Against the lesser sides, if the team got ahead by a goal he wanted the players thinking “get a second.” When a two-goal lead was achieved, he wanted the charges thinking “now we need a third!”

The tactics and strategic approaches (like pressing up higher) would help create a mindset; the mindset would then help drive those strategic approaches, thus completing the behavioral circle.

source: Getty ImagesAnd now we see this tough draw and must say: Klinsmann’s drive to establish a different, more aggressive mentality is about to pay off.

It’s not like Klinsmann had a crystal ball and had somehow become aware that the United States would be heaved into such a difficult situation. But he definitely wanted the team prepared for such an eventuality, ready to see a pit of despair and see a way out rather than feel bad about wading into it.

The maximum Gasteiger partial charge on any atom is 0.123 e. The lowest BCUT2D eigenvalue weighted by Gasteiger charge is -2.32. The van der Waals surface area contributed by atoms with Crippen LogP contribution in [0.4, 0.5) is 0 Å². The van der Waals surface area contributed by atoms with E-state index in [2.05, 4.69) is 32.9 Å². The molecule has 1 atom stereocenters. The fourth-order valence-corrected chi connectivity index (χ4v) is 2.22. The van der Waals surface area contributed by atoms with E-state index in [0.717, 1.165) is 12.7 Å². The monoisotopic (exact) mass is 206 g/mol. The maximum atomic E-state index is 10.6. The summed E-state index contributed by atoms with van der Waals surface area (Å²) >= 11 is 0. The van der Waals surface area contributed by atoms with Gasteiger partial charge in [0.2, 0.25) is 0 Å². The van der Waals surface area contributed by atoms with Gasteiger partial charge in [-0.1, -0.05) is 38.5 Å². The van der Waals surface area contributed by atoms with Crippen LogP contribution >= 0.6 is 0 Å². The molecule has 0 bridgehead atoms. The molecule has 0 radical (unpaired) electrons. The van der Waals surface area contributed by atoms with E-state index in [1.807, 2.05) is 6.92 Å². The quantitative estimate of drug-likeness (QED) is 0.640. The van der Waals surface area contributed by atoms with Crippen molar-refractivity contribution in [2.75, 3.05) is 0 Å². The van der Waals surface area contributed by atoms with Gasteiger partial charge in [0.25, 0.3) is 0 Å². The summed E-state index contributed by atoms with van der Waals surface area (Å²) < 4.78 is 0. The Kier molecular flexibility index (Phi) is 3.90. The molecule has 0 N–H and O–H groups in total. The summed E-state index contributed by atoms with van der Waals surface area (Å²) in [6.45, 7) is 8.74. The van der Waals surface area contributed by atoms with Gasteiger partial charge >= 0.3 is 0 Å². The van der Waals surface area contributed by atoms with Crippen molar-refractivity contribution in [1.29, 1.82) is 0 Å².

And now that the United States has, in fact, been lumped in with three teams that are either favorites to win the whole thing (Germany), blessed with one of the world’s best players (Portugal) or a historical troublemaker for the United States (Ghana), there is reason to believe the immediate, psychological blast wave has been deflected.

Listening to the United States players last week, there was zero indication of any real intimidation. While it’s reasonable to assume the United States players would say such positive things, and while it’s dangerous to guess what is rattling around someone’s noggin, from up close it certainly looked and sounded like Clint Dempsey (pictured above left), Omar Gonzalez, Kyle Beckerman, Graham Zusi and others were just happy to know more about the impending task – and ready to get the heck after it.